January 17, 2012

Contact Your Congressman to Vote Against SOPA & the PROTECT IP Act

Today Wikipedia, Google, and others are instituting a "blackout" of sorts to protest and bring attention to some current legislation that is more than capable of destroying the internet as we know it.

Please, read more about the Stop Online Privacy Act and the Preventing Real Online Threats to Economic Creativity and Theft of Intellectual Property Act of 2011. 


On the surface, both of these bills may sound like a good idea, but id passed, it won't be long until you can kiss off the internet as a place for free speech.  What would basically happen is that the US would have to eventually have it's own internet.  Gee, doesn't Iran and North Korea do this already?  How well does the internet work for their people?





















Please, contact your Representative and you Senator and let them know you don't support either act and you don't think they should either.


You don't have to use either of the links above unless you want to keep them for future use.  Wikipedia has an easy breakout of just your Congressmen based off of your zipcode.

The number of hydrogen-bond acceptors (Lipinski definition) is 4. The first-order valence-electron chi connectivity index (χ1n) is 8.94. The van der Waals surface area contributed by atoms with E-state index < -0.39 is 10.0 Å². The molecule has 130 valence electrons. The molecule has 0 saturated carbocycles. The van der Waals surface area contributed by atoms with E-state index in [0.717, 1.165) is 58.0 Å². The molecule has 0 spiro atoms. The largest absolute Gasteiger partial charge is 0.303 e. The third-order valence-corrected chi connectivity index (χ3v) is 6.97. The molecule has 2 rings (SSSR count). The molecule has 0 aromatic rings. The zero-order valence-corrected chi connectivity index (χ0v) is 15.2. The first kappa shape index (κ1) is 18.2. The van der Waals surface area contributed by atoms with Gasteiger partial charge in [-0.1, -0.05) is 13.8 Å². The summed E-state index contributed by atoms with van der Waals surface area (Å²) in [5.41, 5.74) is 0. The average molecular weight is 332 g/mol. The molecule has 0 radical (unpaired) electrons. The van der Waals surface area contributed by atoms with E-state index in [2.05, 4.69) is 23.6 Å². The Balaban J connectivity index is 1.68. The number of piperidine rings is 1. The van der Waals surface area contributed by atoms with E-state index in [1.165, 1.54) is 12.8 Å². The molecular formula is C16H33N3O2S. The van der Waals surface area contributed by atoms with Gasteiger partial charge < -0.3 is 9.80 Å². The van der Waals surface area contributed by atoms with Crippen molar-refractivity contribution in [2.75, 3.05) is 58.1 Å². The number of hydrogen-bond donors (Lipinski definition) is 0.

If you just want to fire off a quick and easy form letter, http://americancensorship.org/ can help you out and do the legwork for you.  If you would rather mix and match, like taking that form letter and tweaking it for sending using your Congressman's web contact form, here is the body of that form letter:


I am writing to you as a voter in your district. I urge you to vote "no" on cloture for S. 968, the PROTECT IP Act, on Jan. 24th. The PROTECT IP Act is dangerous, ineffective, and short-sighted. It does not deserve floor consideration.  I urge my representative to vote "no" on SOPA, the corresponding House bill. 


Over coming days you'll be hearing from the many businesses, advocacy organizations, and ordinary Americans who oppose this legislation because of the myriad ways in which it will stifle free speech and innovation.  We hope you'll take our concerns to heart and oppose this legislation by voting "no" on cloture.

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